In an effort to secure resources for its expanding industries, Japan invaded the northern Chinese province of Manchuria. Although many Western nations protested the Japanese action, most members of the League of Nations, including Canada, opposed any form of military intervention to defend Chinese sovereignty.
A League of Nations commission, headed by the British diplomat Lord Lytton, was dispatched to Manchuria to investigate. The Lytton Commission branded the Japanese as aggressors but urged the League to recognize Japan's right to maintain a military force in Manchuria to protect its economic interests.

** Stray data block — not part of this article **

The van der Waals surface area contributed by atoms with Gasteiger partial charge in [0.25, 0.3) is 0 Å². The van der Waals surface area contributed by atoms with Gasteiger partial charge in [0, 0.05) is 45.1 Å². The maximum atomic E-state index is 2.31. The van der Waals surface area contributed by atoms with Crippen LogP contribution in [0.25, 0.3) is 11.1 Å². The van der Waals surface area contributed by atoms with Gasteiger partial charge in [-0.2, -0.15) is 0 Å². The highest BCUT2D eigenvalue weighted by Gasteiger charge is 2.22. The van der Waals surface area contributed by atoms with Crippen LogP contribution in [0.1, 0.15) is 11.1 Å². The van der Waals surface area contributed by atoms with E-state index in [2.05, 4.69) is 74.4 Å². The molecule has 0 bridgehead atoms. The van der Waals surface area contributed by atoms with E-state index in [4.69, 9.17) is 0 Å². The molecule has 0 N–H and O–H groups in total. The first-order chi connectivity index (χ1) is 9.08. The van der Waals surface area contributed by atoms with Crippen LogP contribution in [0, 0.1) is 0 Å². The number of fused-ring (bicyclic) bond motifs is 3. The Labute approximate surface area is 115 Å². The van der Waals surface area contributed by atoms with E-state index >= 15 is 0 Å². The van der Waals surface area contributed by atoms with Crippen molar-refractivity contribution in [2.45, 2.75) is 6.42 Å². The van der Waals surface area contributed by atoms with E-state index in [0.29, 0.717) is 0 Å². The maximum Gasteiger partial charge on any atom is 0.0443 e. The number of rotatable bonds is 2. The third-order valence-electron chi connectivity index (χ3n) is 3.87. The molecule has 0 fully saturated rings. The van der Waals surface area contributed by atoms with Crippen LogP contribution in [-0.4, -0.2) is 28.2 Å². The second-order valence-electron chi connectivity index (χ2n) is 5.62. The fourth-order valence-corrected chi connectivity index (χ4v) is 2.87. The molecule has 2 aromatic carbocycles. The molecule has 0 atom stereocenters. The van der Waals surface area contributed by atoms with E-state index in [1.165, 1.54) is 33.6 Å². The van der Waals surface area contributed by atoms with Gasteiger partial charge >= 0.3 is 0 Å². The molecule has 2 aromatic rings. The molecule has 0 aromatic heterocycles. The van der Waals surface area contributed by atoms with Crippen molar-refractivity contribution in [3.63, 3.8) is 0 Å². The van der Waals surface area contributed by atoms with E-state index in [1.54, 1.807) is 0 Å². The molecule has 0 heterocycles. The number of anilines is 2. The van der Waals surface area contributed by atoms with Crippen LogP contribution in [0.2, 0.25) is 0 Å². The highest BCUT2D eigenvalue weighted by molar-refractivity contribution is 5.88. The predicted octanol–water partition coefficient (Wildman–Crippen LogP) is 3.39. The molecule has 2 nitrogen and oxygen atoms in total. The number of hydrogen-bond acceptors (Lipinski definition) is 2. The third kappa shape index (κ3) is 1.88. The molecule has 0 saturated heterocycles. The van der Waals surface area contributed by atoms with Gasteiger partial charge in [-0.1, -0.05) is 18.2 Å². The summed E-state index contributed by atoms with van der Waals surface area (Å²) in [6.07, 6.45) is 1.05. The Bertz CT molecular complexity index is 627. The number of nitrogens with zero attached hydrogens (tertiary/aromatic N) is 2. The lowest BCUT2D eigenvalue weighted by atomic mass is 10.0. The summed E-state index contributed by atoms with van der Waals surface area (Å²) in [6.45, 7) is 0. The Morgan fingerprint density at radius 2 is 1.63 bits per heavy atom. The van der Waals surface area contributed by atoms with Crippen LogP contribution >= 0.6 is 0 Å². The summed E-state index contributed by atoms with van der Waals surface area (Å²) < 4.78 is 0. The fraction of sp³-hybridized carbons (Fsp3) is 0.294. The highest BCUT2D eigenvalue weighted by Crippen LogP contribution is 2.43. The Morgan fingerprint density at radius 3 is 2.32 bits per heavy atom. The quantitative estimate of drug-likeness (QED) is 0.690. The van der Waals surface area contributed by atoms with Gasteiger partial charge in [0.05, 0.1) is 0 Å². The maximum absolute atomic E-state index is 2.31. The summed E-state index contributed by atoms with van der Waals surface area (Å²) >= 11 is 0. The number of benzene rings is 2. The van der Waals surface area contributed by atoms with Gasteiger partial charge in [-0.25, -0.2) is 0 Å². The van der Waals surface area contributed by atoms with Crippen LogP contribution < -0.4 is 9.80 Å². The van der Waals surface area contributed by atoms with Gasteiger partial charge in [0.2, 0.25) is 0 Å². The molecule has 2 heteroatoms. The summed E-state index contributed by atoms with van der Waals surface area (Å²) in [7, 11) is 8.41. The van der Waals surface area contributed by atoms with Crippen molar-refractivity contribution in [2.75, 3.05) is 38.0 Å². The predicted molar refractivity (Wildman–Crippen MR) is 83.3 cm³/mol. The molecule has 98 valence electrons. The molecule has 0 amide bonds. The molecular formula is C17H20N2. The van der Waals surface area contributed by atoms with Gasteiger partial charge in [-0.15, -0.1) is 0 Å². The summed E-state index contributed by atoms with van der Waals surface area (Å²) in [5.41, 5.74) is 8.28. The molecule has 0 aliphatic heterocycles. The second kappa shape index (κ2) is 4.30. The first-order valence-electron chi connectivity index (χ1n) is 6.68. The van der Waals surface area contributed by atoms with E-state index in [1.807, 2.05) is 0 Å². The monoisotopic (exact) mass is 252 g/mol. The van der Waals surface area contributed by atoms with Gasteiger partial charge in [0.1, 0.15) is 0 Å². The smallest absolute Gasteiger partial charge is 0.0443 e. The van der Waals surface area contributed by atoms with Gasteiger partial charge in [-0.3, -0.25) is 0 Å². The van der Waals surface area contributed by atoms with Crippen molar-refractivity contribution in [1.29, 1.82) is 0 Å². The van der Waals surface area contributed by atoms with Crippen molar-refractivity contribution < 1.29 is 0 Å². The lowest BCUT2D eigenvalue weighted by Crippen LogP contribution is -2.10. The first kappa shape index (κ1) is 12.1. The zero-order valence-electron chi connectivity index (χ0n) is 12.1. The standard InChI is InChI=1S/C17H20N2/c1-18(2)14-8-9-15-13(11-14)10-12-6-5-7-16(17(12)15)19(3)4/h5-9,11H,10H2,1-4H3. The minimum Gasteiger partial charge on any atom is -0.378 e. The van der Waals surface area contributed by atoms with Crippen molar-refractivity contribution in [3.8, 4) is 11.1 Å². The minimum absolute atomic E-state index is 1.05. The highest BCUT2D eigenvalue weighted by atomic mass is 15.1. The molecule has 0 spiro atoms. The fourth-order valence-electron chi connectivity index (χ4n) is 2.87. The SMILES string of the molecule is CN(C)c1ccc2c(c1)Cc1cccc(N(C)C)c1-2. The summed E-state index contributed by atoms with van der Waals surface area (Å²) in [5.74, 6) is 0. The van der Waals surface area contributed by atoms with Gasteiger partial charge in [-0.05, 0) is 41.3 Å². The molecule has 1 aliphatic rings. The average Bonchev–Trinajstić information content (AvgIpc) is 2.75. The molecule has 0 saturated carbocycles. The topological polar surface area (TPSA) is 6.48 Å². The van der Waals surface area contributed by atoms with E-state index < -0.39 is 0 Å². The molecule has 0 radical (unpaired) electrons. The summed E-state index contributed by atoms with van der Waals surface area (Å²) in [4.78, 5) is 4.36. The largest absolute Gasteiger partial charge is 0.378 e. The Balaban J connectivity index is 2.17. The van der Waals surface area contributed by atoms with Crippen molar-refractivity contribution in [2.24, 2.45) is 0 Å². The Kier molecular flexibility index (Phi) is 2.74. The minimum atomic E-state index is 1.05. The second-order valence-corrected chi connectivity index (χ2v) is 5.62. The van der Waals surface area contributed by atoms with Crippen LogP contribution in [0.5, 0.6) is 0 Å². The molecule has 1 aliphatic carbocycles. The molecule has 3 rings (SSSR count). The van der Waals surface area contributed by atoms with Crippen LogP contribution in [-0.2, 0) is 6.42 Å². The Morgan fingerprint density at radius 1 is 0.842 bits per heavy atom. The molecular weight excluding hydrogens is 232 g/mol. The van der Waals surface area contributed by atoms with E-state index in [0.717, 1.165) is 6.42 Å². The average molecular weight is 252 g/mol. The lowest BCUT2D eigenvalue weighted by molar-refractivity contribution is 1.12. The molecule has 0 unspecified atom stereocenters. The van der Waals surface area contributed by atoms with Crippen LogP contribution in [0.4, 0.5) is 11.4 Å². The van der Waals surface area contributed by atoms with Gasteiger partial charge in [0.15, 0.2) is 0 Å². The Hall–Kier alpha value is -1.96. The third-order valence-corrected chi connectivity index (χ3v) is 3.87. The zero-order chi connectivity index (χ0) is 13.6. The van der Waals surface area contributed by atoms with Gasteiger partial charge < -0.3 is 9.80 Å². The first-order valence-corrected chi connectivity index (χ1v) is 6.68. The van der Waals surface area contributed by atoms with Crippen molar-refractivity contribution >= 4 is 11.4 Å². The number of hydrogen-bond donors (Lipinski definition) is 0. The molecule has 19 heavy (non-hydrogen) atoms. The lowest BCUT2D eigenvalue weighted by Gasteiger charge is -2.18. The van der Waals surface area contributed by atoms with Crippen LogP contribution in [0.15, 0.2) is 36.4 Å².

Meanwhile, the Japanese government established a puppet regime in Manchuria and formally withdrew from the League of Nations. The Japanese action in Manchuria was the first of a series of expansionist military operations that would eventually lead to a confrontation with Britain and the United States in the Far East.